The number of intraepithelial lymphocytes in infected group was increased due to the present of P. multocida B2 antigen that lead to activation of inactivated lymphocytes. P. multocida B2 is pathogenic to respiratory tract especially when animals were in stress. These bacteria will lead to detrimental effects to ruminants during rainy season in South East Asia. In this experiment, P. multocida B2 also induce response to the mucosal line of intestinal tract even though it was not significance macroscopically. The mucosal line of intestinal tract will recognize these bacteria as foreign microorganisms and induces response against it. Intraepithelial lymphocytes that reside at basolateral site regulate the proliferation and differentiation of epithelial cells for providing a first line of host defense in intestine (Ohara et al 2005). The proliferation and differentiation of the lymphocytes into plasma cells and memory B lymphocytes will increase in number of lymphocytes in the GALT (Paul and Seder, 1994). Recent immunohistological studies in mice have elucidated regional and quantitative differences within the small intestine between intraepithelial lymphocytes (IEL) and lamina propria lymphocytes (LPL) (Yaguchi et al., 2004). The increase in IEL will reflect the number of plasma cells, where the increase in IEL will lead the increment of plasma cells number. This is because, the plasma cells derived from proliferation and differentiation of B lymphocytes. The plasma cells secrete antibodies that act specifically against P. multocida B2 antigen. A few studies in human have found that in chronic gastritis, plasma cells of all isotypes increase (Brandtzaeg, 1987) and epithelial T-cells (lymphocytes) also increase. The increase in numbers of inflammatory cells and antigen presenting cells (APC’s) in GALT following oral administration of P. multocida B2 will lead to increase of the size or hyperplasia of the lymphoid follicles itself. The lymphoid follicles will expand in length and width due to the flooding of the inflammatory cells and APC’S into the follicles.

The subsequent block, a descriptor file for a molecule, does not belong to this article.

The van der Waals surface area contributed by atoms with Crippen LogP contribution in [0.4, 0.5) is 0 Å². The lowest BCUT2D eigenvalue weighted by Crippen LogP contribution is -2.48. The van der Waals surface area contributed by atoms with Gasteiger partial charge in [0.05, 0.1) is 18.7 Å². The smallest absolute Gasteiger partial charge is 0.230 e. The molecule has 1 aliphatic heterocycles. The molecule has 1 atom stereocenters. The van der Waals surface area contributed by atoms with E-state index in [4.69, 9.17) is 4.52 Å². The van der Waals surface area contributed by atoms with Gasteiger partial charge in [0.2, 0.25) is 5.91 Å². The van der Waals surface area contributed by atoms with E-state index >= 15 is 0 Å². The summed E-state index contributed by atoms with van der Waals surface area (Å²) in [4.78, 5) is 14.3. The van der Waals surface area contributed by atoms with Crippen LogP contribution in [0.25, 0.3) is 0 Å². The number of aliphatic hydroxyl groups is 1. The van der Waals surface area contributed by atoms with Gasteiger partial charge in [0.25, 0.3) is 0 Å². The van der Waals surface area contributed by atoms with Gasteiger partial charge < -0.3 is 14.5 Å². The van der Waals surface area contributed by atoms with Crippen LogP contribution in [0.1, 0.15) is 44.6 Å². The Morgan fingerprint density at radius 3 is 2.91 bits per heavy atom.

REFERENCES

Acheson, D.W.K. and Lucioli, S. (2004). Mucosal immune responses. Best Practice and Research Clinical Gastroenterology, 18: 387-404.

Carter, G.R, 1967. Pasturellosis : Pastuerella multocida and Pastuerella hemolytica. Advance Veterinary Science, 11: 321-379.

Cornes, J.S. (1965). Number, size and distribution of Peyer’s patches in the human small intestine. Gut, 6: 225-233.

Denise, N-H. and Revaz, V. (2005). The important of mucosal immunity in defense against epithelial cancers. Current Opinion in Immunology, 17: 175-179

Heddlesteon, K.L, Gallagher, J.E, Rebers, P.A. 1972. Fowl cholera: gel diffusion precipitation test for serotyping Pastuerella multocida from avian species. Avian Diseases, 16: 925-936.

Horadagoda. N.U, Hodgson, J.C, Moon, G.M., Wijewardana, T.G & Eckersall , P.D (2001) Role of endotoxin in the pathogenesis of Haemorrhagic Septicaemia in the buffalo. Microbial Pathogenesis, 30: 171-178.

Jubb, K.V.F., Kennedy, N.P.C. and Palmer, N. (1985). Pathology of Domestic Animals. 2nd ed., Vol. 2. Academic Press. New York.

Lie, K.I., Aleksandersen, M., and Landsverk, T, (2005). Lymphoid follicles of different phenotype appear in ileum during involution of the sheep ileal Peyer’s patch. Developmental & Comparative Immunology, Volume 29, Issue 6, P 538-553.